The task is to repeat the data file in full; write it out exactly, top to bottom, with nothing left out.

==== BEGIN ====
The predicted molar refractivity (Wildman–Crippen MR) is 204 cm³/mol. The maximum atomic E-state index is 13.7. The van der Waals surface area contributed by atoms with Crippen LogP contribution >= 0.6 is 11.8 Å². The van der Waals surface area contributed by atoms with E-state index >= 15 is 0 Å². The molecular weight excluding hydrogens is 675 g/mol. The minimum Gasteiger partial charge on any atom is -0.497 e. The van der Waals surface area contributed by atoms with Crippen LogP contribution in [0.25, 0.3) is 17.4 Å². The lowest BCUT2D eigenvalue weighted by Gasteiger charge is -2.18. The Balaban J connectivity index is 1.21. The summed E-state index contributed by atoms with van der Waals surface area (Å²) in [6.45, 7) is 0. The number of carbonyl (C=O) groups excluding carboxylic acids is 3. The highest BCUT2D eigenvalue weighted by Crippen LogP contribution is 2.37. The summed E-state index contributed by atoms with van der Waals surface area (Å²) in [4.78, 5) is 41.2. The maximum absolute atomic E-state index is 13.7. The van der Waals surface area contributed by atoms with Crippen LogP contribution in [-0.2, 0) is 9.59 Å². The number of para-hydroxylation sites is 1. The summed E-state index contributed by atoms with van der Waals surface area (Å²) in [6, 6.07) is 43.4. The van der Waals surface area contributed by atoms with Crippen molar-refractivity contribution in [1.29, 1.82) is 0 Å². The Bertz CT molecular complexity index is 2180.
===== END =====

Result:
The predicted molar refractivity (Wildman–Crippen MR) is 204 cm³/mol. The maximum atomic E-state index is 13.7. The van der Waals surface area contributed by atoms with Crippen LogP contribution >= 0.6 is 11.8 Å². The van der Waals surface area contributed by atoms with E-state index >= 15 is 0 Å². The molecular weight excluding hydrogens is 675 g/mol. The minimum Gasteiger partial charge on any atom is -0.497 e. The van der Waals surface area contributed by atoms with Crippen LogP contribution in [0.25, 0.3) is 17.4 Å². The lowest BCUT2D eigenvalue weighted by Gasteiger charge is -2.18. The Balaban J connectivity index is 1.21. The summed E-state index contributed by atoms with van der Waals surface area (Å²) in [6.45, 7) is 0. The number of carbonyl (C=O) groups excluding carboxylic acids is 3. The highest BCUT2D eigenvalue weighted by Crippen LogP contribution is 2.37. The summed E-state index contributed by atoms with van der Waals surface area (Å²) in [4.78, 5) is 41.2. The maximum absolute atomic E-state index is 13.7. The van der Waals surface area contributed by atoms with Crippen LogP contribution in [-0.2, 0) is 9.59 Å². The number of para-hydroxylation sites is 1. The summed E-state index contributed by atoms with van der Waals surface area (Å²) in [6, 6.07) is 43.4. The van der Waals surface area contributed by atoms with Crippen molar-refractivity contribution in [1.29, 1.82) is 0 Å². The Bertz CT molecular complexity index is 2180.